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WILLIAM STUBBS Seventeen lectures on the study of medieval and modern history and kindred subjects


Sir John Froissart's Chronicles of England, France, Spain and the Ajoining Countries from the latter part of the reign of Edward II to the coronation of Henry IV in 12 volumes 

Chronicles of Enguerrand De Monstrelet (Sir John Froissart's Chronicles continuation) in 13 volumes 

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Seventeen lectures on the study of medieval and modern history and kindred subjects
page 71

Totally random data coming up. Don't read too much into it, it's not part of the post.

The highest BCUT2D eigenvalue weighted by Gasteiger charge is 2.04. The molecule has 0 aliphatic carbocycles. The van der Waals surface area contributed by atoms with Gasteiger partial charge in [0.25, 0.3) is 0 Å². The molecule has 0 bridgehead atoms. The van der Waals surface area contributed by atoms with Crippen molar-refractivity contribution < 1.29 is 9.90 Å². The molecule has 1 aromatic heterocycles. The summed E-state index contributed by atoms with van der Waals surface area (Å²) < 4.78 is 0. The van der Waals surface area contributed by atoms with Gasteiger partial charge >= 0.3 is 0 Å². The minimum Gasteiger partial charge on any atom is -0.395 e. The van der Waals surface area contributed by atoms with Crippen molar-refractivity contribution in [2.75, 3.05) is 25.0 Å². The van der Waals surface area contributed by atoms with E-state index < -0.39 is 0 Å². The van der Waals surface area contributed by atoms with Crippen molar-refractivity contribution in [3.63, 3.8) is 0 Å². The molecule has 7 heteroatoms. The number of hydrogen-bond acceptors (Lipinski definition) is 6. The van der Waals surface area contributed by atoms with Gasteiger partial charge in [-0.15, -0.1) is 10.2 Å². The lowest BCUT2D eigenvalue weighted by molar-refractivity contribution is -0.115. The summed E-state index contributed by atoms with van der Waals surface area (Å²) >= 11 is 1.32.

πι J RANKE'S HISTORY. 65 Of this, as one of the original suggesters and promoters of the undertaking, I may say a word more ; for, curiously enough, the boon conferred by this translation has not been adequately recognised. Leopold von Ranke is not only beyond all comparison the greatest historical scholar alive, but one of the very greatest historians that ever lived. Unrivalled stores of knowledge, depth of research, intimate acquaintance with the most recondite sources, have been, in his case, supplemented by everything which could be conferred by a long life, continuous study, close association with the great political actors and thinkers of the greatest part of the most eventful century of the world's history. Scarcely less eminent as the founder of the German School of History than as an historian himself, he has had the singular felicity of living to gather up the results of the labours of the men whom he himself started in the career of study. It seemed to me, and it was the idea in which the work was begun and carried out, that for Englishmen in their own tongue to have from such a man a reading of the most critical period of English history, would be a boon of incalculable value. Not that we regarded him as infallible, not that we looked for him to have the sympathies of an Englishman, but that we did look to have,' for a period on which no Englishman can look or speak without prejudice, the evidence of a witness and critic who brought unparalleled qualifications and entire impartiality to bear upon it. The reception of the boon by scholars has been most grateful ; that our literary guides have condescended to look on Ranke as one of the ruck of German professors, to treat his work as on the same plane with those of the ephemeral writers whose reputation is so carefully nursed in what is called literary society, does appear to me to be one of the discouraging signs of the times to be set against our more sanguine hopes. + F

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